The executive recruiter is a professional who identifies and approaches candidates directly (usually passive on the job search market) to present them with a specific and pertinent opportunity according to their experience. His/her personalized approach, his/her expertise of the market and business issues, his/her rigor and discretion make him/her an indispensable advisor. Throughout the recruiting process, he/she guides his/her client as well as the candidates who will be selected to fill a strategic position.

Let us go back to values if you wish. This aspect applies to both the company and the candidate. It is a volatile notion, calling for transformation. A company may have conservative values and, with a change in ownership or senior management, it may turn to something else. The same is true for candidates. Values change as life events unfold (it can be more difficult to hold high-travel positions when you have a young family, for example).

An executive recruiter never takes anything for granted. He/she documents his/her files and maintains a dialogue with his/her candidates through time. This allows him/her to take stock of the situation with them and who knows, present them with the opportunity that suits them at the right time in their lives!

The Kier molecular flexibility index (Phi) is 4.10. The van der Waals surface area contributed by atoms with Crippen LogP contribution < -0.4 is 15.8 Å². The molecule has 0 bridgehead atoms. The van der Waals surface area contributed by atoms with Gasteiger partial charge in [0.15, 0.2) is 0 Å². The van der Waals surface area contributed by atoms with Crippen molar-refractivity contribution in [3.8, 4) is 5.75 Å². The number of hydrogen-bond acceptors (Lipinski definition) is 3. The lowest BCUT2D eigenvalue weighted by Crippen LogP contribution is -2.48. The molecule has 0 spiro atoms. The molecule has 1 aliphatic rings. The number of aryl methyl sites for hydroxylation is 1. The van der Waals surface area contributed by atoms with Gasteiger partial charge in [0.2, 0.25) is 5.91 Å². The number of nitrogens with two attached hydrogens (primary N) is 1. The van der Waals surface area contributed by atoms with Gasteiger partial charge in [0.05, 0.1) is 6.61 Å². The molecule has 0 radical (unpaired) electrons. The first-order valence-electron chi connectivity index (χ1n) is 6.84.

In addition, the executive recruiter will advise his/her clients, guide them in the development of the profile they are looking for, inform them of the state of the market, and propose candidates that they might not have considered otherwise. He/she will exercise a positive and especially useful bias.

AI is already in our daily lives

The line between our professional and personal lives is becoming increasingly thin. We consult our Facebook platforms during lunch breaks. We stroll around LinkedIn in the evening. Every time we open these networks, data is exchanged, pushed towards each other and/or to us. By offering us links, by suggesting articles that fit our brief profile, the rapid evolution of AI forces us to be in constant change.

The executive recruiter has demonstrated its ability to adapt in the past. And it continues to do so by integrating the various technological innovations. Aware of the transformations that affect companies, the executive recruiter is in an excellent position to redefine the profiles that will be the most sought-after over the next few years. For example, a company that decides to make the 4.0. Manufacturing shift (a concept that dates back to 2011 and focuses on the connectivity of data and objects) will experience a significant change: automation will eliminate positions and responsibilities and create new ones. Work teams will be reduced, but in return, managers with the ability to lead highly competent work units will be needed. This leader will be able to foster multidisciplinary work, break down silos, facilitate the transfer of knowledge/competencies, and establish a climate conducive to the emergence of new ideas.